Blog posted on: August 1, 2005

10 comments on “Database Learning

  1. Sean

    Someone uses a computer too much, I myself have hardly legible hand writting now too.

    Though I notice it looks like someone practices their signature more then their regular hand writting.

    Reply
  2. Mike Hillyer

    Hey Nev, when I’m not blogging personal finance I work for MySQL. Send me an email if you ever have any questions.

    Reply
  3. AcidMan

    Why re-invent the wheel man? Not sure what shopping cart software you purchased but wouldn’t it be best to just get it working, then tweak it to suit your needs? There are some great shopping cart packages out there with loads of features (sometimes too damn many!), why waste time writing your own?

    Reply
  4. middle road

    Learning the backend design of web applications can be extremely useful and lucrative.

    Just curious, do you have any programming experience Nev?

    Keep up the good blogging! One of the few blogs I actually check on a reg basis.

    Reply
  5. Ryan Carson

    Hi Neville,

    As a developer turned business man, I’d highly recommend that you not get mired down too much in the nitty gritty of web development.

    As your company(s) grow, this will be something that you simply outsource to a freelancer.

    The logic here is that if you’re going to bother to learn MySQL, you should probably learn PHP, which in turn, means you should learn about Apache … It’s a long slippery slope that I don’t think is worth you time!

    Reply
  6. Trip

    Hey Nev,

    I enjoy your enthusiasm. You encouraged me to act on an idea I had been entertaining for years.

    Anyway, I just wanted to follow up on what Ryan was saying. There is no need to get into the nitty gritty of MySQL. Using myPHPAdmin to import and export databases is as far as you need to go IMHO. The php files simply make “calls” to the database and then display that data.

    I suggest practicing setting up some open source programs like wordpress.org or drupal.org and learning how they call the MySQL database.

    Reply
  7. Neville

    I simply want to learn BASIC MySQL so I can just understand it. I have no intentions of actually designing my own shopping cart and using it….I’m actually a terrible programmer!

    -Nev

    Reply
  8. Erik Davis

    I think its an excellent idea. You don’t have to become a web developer to understand and appreciate some of the fundamental problems they face. I feel that in any organization if there is too much of a disparity between individual’s knowledge then this will be bad for decision making as a whole.

    That doesn’t mean any individual has to call all the shots. I’m pretty sure Nev isn’t going to turn this into a one-man show. He can outsource, he can add on new members to the team, he can use out of the box software, whatever. But the point is that without the ability to participate in a critical discourse regarding these technologies, or anything else that is vital to his business, he will not be able to put them in the proper business perspective. If you can’t do that, then you are just following hype.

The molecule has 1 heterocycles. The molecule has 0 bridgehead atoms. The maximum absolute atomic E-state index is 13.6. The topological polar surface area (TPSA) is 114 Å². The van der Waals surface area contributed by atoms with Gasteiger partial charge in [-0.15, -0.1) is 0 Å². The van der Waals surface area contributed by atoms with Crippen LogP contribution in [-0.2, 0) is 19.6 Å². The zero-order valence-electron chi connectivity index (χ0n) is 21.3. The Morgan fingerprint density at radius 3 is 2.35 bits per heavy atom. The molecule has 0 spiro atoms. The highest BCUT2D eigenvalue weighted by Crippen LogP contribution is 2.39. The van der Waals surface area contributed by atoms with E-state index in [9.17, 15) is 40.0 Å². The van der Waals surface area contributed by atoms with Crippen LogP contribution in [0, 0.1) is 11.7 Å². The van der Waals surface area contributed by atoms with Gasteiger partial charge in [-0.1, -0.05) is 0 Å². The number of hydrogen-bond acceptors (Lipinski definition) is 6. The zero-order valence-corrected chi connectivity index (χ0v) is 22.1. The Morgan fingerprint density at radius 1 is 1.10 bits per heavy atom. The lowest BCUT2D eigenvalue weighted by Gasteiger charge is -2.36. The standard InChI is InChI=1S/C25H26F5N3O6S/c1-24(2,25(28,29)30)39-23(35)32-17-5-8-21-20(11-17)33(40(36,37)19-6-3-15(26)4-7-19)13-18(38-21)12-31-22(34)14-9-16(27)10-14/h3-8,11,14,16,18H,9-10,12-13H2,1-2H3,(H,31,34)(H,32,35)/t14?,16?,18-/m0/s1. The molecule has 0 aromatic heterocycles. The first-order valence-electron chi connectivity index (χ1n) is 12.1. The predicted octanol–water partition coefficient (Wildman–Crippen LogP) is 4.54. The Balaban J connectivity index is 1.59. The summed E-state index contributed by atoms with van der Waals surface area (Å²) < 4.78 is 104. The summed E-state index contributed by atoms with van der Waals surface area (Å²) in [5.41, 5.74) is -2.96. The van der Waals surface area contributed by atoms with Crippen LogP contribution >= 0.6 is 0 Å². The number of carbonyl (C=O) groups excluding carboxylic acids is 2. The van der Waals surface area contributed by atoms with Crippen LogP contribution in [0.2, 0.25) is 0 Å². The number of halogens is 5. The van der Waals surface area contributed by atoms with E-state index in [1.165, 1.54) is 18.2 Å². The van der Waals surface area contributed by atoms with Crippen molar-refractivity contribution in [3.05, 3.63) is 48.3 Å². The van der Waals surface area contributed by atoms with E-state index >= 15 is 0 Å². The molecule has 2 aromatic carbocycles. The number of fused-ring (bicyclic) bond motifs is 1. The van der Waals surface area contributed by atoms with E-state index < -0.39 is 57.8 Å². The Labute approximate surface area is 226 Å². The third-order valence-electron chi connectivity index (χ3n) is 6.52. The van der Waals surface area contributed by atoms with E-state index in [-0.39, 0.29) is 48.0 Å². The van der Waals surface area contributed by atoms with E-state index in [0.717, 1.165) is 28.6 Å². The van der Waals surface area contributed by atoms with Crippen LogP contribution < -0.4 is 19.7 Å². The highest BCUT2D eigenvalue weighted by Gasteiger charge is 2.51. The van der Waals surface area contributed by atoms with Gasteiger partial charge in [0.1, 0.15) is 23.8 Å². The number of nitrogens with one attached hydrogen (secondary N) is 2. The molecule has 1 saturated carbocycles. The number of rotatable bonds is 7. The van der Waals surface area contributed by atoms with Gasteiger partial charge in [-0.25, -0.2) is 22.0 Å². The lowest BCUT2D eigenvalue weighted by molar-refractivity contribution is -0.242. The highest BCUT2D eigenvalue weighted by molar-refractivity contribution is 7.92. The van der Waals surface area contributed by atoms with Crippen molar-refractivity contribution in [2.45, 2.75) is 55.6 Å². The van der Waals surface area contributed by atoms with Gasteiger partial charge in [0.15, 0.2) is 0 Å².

This is one of the advantages of having more people, since it really isnt feasible for an individual to know from top to bottom the details of every aspect of their business. But some foundational knowledge and the right selection of ‘experts’ to rely on, you are pretty much an expert yourself.

    Reply
  9. Jon Brelig

    Nev, don’t spend the time to simply re-engineer a php/mysql shopping cart. There’s more then enough of them out there. I even have a set of script I wrote for all my e-commerce sites.

    Want to learn MySql, I say go for it. Its pretty easy and the best free open-source dbase out there – considering it’s one of the very few.

    Reply
  10. Anonymous

    Nev, I’m a programmer, I do some DB, web and other kinds of stuff, basicly java, php, mysql, apache, etc. Anyhoo, I kind of agree with Ryan, really just go for the bird’s eye view if you want to understand, but otherwise you’re opening a pandora box :) There’s just so much to learn and of course everybody says “yea it’s easy” until you find you have to learn a bit of apache, than a bit of php, than a bit of javascript, etc etc. It just never stops!! Sticking to a strick circle of competences has to be the mantra these days haha, god knows its harder than ever. I’m getting pretty bored at this myself, and I like learning so imagine lol…

    Anyhow, I’m into finances a lot too, the tools that work best IMHO, coming from a programmer world and having seen many software in and out both from user and builder point of view, I’d say QUICKEN is one damn fine tool to manage your finances. Excel is the best all-around quick and dirty solution. I still use it often even though I can program most of the stuff it does by hand, sometimes I just want to be a user, not a programmer :) Then if you want to add some DB stuff Access is decent, but anyways you can get away with almost everything with excel. I’ve even did some VB programming in Excel to do some custom solutions from time to time.

    As far as shopping carts go, don’t even bother working on your own stuff, spend more time looking for a better one instead :) The one thing that people underestimate nowaydays, myself included, is the HIDDEN costs at the do-it yourself solutions. Time is the most valuable asset, not money…

    Good luck!
    Bruno D.

    Reply

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